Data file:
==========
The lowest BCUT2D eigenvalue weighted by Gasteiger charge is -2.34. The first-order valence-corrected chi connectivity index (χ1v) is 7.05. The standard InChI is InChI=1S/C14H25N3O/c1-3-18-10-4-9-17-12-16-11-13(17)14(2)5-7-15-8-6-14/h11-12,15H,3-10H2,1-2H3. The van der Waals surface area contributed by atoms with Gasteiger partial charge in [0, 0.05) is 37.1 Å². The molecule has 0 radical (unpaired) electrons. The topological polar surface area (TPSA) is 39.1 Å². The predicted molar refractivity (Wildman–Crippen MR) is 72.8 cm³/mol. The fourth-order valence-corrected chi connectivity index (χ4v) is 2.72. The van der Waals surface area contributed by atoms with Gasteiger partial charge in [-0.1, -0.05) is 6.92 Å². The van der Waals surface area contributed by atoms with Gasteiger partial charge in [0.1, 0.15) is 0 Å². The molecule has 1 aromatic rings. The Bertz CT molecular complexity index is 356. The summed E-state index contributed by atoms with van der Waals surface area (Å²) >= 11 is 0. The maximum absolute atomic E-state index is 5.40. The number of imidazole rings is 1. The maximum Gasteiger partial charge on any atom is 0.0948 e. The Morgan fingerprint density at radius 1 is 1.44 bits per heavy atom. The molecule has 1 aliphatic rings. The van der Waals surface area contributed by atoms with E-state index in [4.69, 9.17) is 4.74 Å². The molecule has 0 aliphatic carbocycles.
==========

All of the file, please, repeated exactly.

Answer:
The lowest BCUT2D eigenvalue weighted by Gasteiger charge is -2.34. The first-order valence-corrected chi connectivity index (χ1v) is 7.05. The standard InChI is InChI=1S/C14H25N3O/c1-3-18-10-4-9-17-12-16-11-13(17)14(2)5-7-15-8-6-14/h11-12,15H,3-10H2,1-2H3. The van der Waals surface area contributed by atoms with Gasteiger partial charge in [0, 0.05) is 37.1 Å². The molecule has 0 radical (unpaired) electrons. The topological polar surface area (TPSA) is 39.1 Å². The predicted molar refractivity (Wildman–Crippen MR) is 72.8 cm³/mol. The fourth-order valence-corrected chi connectivity index (χ4v) is 2.72. The van der Waals surface area contributed by atoms with Gasteiger partial charge in [-0.1, -0.05) is 6.92 Å². The van der Waals surface area contributed by atoms with Gasteiger partial charge in [0.1, 0.15) is 0 Å². The molecule has 1 aromatic rings. The Bertz CT molecular complexity index is 356. The summed E-state index contributed by atoms with van der Waals surface area (Å²) >= 11 is 0. The maximum absolute atomic E-state index is 5.40. The number of imidazole rings is 1. The maximum Gasteiger partial charge on any atom is 0.0948 e. The Morgan fingerprint density at radius 1 is 1.44 bits per heavy atom. The molecule has 1 aliphatic rings. The van der Waals surface area contributed by atoms with E-state index in [4.69, 9.17) is 4.74 Å². The molecule has 0 aliphatic carbocycles.